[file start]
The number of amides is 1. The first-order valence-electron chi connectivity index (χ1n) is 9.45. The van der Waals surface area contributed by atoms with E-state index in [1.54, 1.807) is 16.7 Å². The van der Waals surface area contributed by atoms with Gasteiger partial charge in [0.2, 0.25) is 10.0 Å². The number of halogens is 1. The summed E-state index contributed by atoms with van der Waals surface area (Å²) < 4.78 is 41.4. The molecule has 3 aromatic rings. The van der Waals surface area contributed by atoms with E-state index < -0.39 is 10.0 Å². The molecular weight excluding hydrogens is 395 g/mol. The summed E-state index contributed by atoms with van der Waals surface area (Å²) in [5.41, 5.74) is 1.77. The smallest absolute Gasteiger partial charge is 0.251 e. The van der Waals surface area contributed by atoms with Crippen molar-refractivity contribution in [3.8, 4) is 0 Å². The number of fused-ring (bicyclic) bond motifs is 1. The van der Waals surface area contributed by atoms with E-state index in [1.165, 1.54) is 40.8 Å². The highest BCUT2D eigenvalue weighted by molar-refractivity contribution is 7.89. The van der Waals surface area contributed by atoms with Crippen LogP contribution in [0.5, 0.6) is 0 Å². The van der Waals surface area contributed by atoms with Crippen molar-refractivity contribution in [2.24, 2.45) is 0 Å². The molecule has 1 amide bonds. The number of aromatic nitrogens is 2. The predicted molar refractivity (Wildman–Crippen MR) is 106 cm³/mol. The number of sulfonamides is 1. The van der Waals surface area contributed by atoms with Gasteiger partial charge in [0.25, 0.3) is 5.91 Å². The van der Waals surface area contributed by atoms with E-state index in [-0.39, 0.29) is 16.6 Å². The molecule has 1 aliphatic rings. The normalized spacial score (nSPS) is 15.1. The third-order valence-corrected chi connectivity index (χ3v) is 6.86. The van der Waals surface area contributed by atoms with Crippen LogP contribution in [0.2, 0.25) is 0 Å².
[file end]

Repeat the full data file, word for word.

The number of amides is 1. The first-order valence-electron chi connectivity index (χ1n) is 9.45. The van der Waals surface area contributed by atoms with E-state index in [1.54, 1.807) is 16.7 Å². The van der Waals surface area contributed by atoms with Gasteiger partial charge in [0.2, 0.25) is 10.0 Å². The number of halogens is 1. The summed E-state index contributed by atoms with van der Waals surface area (Å²) < 4.78 is 41.4. The molecule has 3 aromatic rings. The van der Waals surface area contributed by atoms with E-state index < -0.39 is 10.0 Å². The molecular weight excluding hydrogens is 395 g/mol. The summed E-state index contributed by atoms with van der Waals surface area (Å²) in [5.41, 5.74) is 1.77. The smallest absolute Gasteiger partial charge is 0.251 e. The van der Waals surface area contributed by atoms with Crippen molar-refractivity contribution in [3.8, 4) is 0 Å². The number of fused-ring (bicyclic) bond motifs is 1. The van der Waals surface area contributed by atoms with E-state index in [1.165, 1.54) is 40.8 Å². The highest BCUT2D eigenvalue weighted by molar-refractivity contribution is 7.89. The van der Waals surface area contributed by atoms with Crippen LogP contribution in [0.5, 0.6) is 0 Å². The van der Waals surface area contributed by atoms with Crippen molar-refractivity contribution in [2.24, 2.45) is 0 Å². The molecule has 1 amide bonds. The number of aromatic nitrogens is 2. The predicted molar refractivity (Wildman–Crippen MR) is 106 cm³/mol. The number of sulfonamides is 1. The van der Waals surface area contributed by atoms with Gasteiger partial charge in [0.25, 0.3) is 5.91 Å². The van der Waals surface area contributed by atoms with E-state index in [-0.39, 0.29) is 16.6 Å². The molecule has 1 aliphatic rings. The normalized spacial score (nSPS) is 15.1. The third-order valence-corrected chi connectivity index (χ3v) is 6.86. The van der Waals surface area contributed by atoms with Crippen LogP contribution in [0.2, 0.25) is 0 Å².